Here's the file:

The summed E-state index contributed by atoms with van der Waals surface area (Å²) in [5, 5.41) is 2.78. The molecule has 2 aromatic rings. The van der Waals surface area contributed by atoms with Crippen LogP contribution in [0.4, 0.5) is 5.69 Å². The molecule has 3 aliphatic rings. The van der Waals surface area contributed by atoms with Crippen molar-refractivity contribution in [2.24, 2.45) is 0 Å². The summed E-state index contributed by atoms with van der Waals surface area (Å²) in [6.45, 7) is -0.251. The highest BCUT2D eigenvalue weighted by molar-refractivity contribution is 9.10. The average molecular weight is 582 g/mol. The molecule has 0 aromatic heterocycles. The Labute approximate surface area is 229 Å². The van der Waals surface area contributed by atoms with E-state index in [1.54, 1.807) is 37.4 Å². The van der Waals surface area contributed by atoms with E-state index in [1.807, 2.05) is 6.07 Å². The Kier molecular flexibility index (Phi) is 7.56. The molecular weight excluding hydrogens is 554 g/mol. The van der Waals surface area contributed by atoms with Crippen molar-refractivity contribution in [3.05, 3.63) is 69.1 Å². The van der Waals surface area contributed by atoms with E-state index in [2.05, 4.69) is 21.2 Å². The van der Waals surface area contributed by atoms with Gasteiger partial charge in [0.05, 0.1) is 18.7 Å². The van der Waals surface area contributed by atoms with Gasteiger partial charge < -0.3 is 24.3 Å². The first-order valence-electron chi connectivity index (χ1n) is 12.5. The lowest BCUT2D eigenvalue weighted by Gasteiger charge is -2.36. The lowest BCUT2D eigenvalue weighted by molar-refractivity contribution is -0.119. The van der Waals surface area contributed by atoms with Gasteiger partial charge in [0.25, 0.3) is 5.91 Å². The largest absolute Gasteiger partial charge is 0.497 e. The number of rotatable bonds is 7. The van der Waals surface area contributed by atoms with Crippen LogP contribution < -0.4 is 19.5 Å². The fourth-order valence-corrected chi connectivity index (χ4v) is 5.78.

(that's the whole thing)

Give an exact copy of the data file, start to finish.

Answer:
The summed E-state index contributed by atoms with van der Waals surface area (Å²) in [5, 5.41) is 2.78. The molecule has 2 aromatic rings. The van der Waals surface area contributed by atoms with Crippen LogP contribution in [0.4, 0.5) is 5.69 Å². The molecule has 3 aliphatic rings. The van der Waals surface area contributed by atoms with Crippen molar-refractivity contribution in [2.24, 2.45) is 0 Å². The summed E-state index contributed by atoms with van der Waals surface area (Å²) in [6.45, 7) is -0.251. The highest BCUT2D eigenvalue weighted by molar-refractivity contribution is 9.10. The average molecular weight is 582 g/mol. The molecule has 0 aromatic heterocycles. The Labute approximate surface area is 229 Å². The van der Waals surface area contributed by atoms with E-state index in [1.54, 1.807) is 37.4 Å². The van der Waals surface area contributed by atoms with E-state index in [1.807, 2.05) is 6.07 Å². The Kier molecular flexibility index (Phi) is 7.56. The molecular weight excluding hydrogens is 554 g/mol. The van der Waals surface area contributed by atoms with Crippen molar-refractivity contribution in [3.05, 3.63) is 69.1 Å². The van der Waals surface area contributed by atoms with E-state index in [2.05, 4.69) is 21.2 Å². The van der Waals surface area contributed by atoms with Gasteiger partial charge in [0.05, 0.1) is 18.7 Å². The van der Waals surface area contributed by atoms with Gasteiger partial charge < -0.3 is 24.3 Å². The first-order valence-electron chi connectivity index (χ1n) is 12.5. The lowest BCUT2D eigenvalue weighted by Gasteiger charge is -2.36. The lowest BCUT2D eigenvalue weighted by molar-refractivity contribution is -0.119. The van der Waals surface area contributed by atoms with Gasteiger partial charge in [0.25, 0.3) is 5.91 Å². The largest absolute Gasteiger partial charge is 0.497 e. The number of rotatable bonds is 7. The van der Waals surface area contributed by atoms with Crippen LogP contribution < -0.4 is 19.5 Å². The fourth-order valence-corrected chi connectivity index (χ4v) is 5.78.